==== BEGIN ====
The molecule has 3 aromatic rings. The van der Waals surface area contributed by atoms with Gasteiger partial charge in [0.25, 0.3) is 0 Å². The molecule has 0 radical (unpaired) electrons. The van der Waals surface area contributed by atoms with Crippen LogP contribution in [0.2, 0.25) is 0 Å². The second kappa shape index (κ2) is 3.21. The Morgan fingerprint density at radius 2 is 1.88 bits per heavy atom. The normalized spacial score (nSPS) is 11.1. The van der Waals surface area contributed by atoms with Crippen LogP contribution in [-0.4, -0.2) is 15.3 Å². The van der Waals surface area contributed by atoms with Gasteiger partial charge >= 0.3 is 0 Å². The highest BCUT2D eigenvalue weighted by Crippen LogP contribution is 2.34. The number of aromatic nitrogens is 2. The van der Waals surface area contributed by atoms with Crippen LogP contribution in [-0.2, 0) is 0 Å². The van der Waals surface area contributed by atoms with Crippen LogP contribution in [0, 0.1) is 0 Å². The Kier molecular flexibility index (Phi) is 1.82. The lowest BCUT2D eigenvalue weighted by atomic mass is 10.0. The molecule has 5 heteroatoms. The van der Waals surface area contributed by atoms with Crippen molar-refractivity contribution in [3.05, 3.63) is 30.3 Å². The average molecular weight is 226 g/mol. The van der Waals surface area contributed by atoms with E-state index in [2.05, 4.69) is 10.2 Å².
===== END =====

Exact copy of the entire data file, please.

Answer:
The molecule has 3 aromatic rings. The van der Waals surface area contributed by atoms with Gasteiger partial charge in [0.25, 0.3) is 0 Å². The molecule has 0 radical (unpaired) electrons. The van der Waals surface area contributed by atoms with Crippen LogP contribution in [0.2, 0.25) is 0 Å². The second kappa shape index (κ2) is 3.21. The Morgan fingerprint density at radius 2 is 1.88 bits per heavy atom. The normalized spacial score (nSPS) is 11.1. The van der Waals surface area contributed by atoms with Crippen LogP contribution in [-0.4, -0.2) is 15.3 Å². The van der Waals surface area contributed by atoms with Gasteiger partial charge >= 0.3 is 0 Å². The highest BCUT2D eigenvalue weighted by Crippen LogP contribution is 2.34. The number of aromatic nitrogens is 2. The van der Waals surface area contributed by atoms with Crippen LogP contribution in [-0.2, 0) is 0 Å². The van der Waals surface area contributed by atoms with Crippen LogP contribution in [0, 0.1) is 0 Å². The Kier molecular flexibility index (Phi) is 1.82. The lowest BCUT2D eigenvalue weighted by atomic mass is 10.0. The molecule has 5 heteroatoms. The van der Waals surface area contributed by atoms with Crippen molar-refractivity contribution in [3.05, 3.63) is 30.3 Å². The average molecular weight is 226 g/mol. The van der Waals surface area contributed by atoms with E-state index in [2.05, 4.69) is 10.2 Å².